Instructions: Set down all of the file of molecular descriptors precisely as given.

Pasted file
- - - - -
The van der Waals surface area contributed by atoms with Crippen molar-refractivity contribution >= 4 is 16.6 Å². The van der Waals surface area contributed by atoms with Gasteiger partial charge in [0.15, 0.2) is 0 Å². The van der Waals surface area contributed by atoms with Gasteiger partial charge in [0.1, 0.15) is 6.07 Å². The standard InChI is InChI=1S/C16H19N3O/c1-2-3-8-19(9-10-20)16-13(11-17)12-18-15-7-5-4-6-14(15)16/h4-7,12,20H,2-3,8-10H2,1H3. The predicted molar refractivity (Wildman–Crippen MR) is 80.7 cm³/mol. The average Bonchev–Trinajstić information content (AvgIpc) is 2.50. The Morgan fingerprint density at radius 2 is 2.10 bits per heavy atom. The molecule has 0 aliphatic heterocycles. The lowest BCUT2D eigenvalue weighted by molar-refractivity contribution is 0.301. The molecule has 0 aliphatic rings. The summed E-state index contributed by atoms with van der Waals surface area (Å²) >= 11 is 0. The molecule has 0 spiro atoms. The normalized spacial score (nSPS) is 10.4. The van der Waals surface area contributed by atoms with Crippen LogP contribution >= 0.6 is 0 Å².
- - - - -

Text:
The van der Waals surface area contributed by atoms with Crippen molar-refractivity contribution >= 4 is 16.6 Å². The van der Waals surface area contributed by atoms with Gasteiger partial charge in [0.15, 0.2) is 0 Å². The van der Waals surface area contributed by atoms with Gasteiger partial charge in [0.1, 0.15) is 6.07 Å². The standard InChI is InChI=1S/C16H19N3O/c1-2-3-8-19(9-10-20)16-13(11-17)12-18-15-7-5-4-6-14(15)16/h4-7,12,20H,2-3,8-10H2,1H3. The predicted molar refractivity (Wildman–Crippen MR) is 80.7 cm³/mol. The average Bonchev–Trinajstić information content (AvgIpc) is 2.50. The Morgan fingerprint density at radius 2 is 2.10 bits per heavy atom. The molecule has 0 aliphatic heterocycles. The lowest BCUT2D eigenvalue weighted by molar-refractivity contribution is 0.301. The molecule has 0 aliphatic rings. The summed E-state index contributed by atoms with van der Waals surface area (Å²) >= 11 is 0. The molecule has 0 spiro atoms. The normalized spacial score (nSPS) is 10.4. The van der Waals surface area contributed by atoms with Crippen LogP contribution >= 0.6 is 0 Å².